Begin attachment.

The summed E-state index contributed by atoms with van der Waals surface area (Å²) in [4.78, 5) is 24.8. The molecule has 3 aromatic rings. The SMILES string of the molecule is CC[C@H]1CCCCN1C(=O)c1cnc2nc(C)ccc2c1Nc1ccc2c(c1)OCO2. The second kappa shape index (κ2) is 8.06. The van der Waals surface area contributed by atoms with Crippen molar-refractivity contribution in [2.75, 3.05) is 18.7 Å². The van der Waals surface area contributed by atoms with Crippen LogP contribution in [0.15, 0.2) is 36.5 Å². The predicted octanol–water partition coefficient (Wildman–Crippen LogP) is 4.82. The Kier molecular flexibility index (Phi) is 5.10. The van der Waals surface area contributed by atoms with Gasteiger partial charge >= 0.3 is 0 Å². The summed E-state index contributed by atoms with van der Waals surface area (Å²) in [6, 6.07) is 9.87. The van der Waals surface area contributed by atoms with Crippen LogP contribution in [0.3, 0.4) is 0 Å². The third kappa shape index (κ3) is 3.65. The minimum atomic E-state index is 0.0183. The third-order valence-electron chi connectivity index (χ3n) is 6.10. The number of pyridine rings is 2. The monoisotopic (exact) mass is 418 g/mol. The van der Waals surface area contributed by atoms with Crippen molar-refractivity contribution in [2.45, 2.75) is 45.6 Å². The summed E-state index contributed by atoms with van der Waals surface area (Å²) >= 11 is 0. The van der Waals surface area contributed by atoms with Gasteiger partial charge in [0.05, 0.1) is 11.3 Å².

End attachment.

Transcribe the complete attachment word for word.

The summed E-state index contributed by atoms with van der Waals surface area (Å²) in [4.78, 5) is 24.8. The molecule has 3 aromatic rings. The SMILES string of the molecule is CC[C@H]1CCCCN1C(=O)c1cnc2nc(C)ccc2c1Nc1ccc2c(c1)OCO2. The second kappa shape index (κ2) is 8.06. The van der Waals surface area contributed by atoms with Crippen molar-refractivity contribution in [2.75, 3.05) is 18.7 Å². The van der Waals surface area contributed by atoms with Crippen LogP contribution in [0.15, 0.2) is 36.5 Å². The predicted octanol–water partition coefficient (Wildman–Crippen LogP) is 4.82. The Kier molecular flexibility index (Phi) is 5.10. The van der Waals surface area contributed by atoms with Gasteiger partial charge >= 0.3 is 0 Å². The summed E-state index contributed by atoms with van der Waals surface area (Å²) in [6, 6.07) is 9.87. The van der Waals surface area contributed by atoms with Crippen LogP contribution in [0.3, 0.4) is 0 Å². The third kappa shape index (κ3) is 3.65. The minimum atomic E-state index is 0.0183. The third-order valence-electron chi connectivity index (χ3n) is 6.10. The number of pyridine rings is 2. The monoisotopic (exact) mass is 418 g/mol. The van der Waals surface area contributed by atoms with Crippen molar-refractivity contribution in [2.45, 2.75) is 45.6 Å². The summed E-state index contributed by atoms with van der Waals surface area (Å²) >= 11 is 0. The van der Waals surface area contributed by atoms with Gasteiger partial charge in [0.05, 0.1) is 11.3 Å².